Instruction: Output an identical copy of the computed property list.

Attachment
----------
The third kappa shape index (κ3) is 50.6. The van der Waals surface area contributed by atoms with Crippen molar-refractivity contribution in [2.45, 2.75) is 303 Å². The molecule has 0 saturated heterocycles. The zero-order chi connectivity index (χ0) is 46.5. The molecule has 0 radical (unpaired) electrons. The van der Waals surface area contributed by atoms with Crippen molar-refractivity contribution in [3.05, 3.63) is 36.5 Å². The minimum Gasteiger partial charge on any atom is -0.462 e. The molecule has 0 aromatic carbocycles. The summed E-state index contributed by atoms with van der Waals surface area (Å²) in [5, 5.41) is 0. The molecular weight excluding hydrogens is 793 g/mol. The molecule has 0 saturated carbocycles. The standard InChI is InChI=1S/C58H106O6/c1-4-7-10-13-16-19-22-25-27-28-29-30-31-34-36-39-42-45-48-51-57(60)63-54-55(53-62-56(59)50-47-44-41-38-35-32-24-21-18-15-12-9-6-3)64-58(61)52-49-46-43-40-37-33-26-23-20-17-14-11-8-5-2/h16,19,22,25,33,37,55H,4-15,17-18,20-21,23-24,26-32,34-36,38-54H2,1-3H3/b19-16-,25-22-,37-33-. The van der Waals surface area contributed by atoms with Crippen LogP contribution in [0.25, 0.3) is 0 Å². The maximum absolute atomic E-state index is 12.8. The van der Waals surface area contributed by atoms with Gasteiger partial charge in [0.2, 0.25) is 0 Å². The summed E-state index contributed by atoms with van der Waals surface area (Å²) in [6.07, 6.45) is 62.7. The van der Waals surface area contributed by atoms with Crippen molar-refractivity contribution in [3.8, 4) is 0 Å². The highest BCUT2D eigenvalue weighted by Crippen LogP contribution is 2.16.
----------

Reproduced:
The third kappa shape index (κ3) is 50.6. The van der Waals surface area contributed by atoms with Crippen molar-refractivity contribution in [2.45, 2.75) is 303 Å². The molecule has 0 saturated heterocycles. The zero-order chi connectivity index (χ0) is 46.5. The molecule has 0 radical (unpaired) electrons. The van der Waals surface area contributed by atoms with Crippen molar-refractivity contribution in [3.05, 3.63) is 36.5 Å². The minimum Gasteiger partial charge on any atom is -0.462 e. The molecule has 0 aromatic carbocycles. The summed E-state index contributed by atoms with van der Waals surface area (Å²) in [5, 5.41) is 0. The molecular weight excluding hydrogens is 793 g/mol. The molecule has 0 saturated carbocycles. The standard InChI is InChI=1S/C58H106O6/c1-4-7-10-13-16-19-22-25-27-28-29-30-31-34-36-39-42-45-48-51-57(60)63-54-55(53-62-56(59)50-47-44-41-38-35-32-24-21-18-15-12-9-6-3)64-58(61)52-49-46-43-40-37-33-26-23-20-17-14-11-8-5-2/h16,19,22,25,33,37,55H,4-15,17-18,20-21,23-24,26-32,34-36,38-54H2,1-3H3/b19-16-,25-22-,37-33-. The van der Waals surface area contributed by atoms with Crippen LogP contribution in [0.25, 0.3) is 0 Å². The maximum absolute atomic E-state index is 12.8. The van der Waals surface area contributed by atoms with Gasteiger partial charge in [0.2, 0.25) is 0 Å². The summed E-state index contributed by atoms with van der Waals surface area (Å²) in [6.07, 6.45) is 62.7. The van der Waals surface area contributed by atoms with Crippen molar-refractivity contribution in [3.8, 4) is 0 Å². The highest BCUT2D eigenvalue weighted by Crippen LogP contribution is 2.16.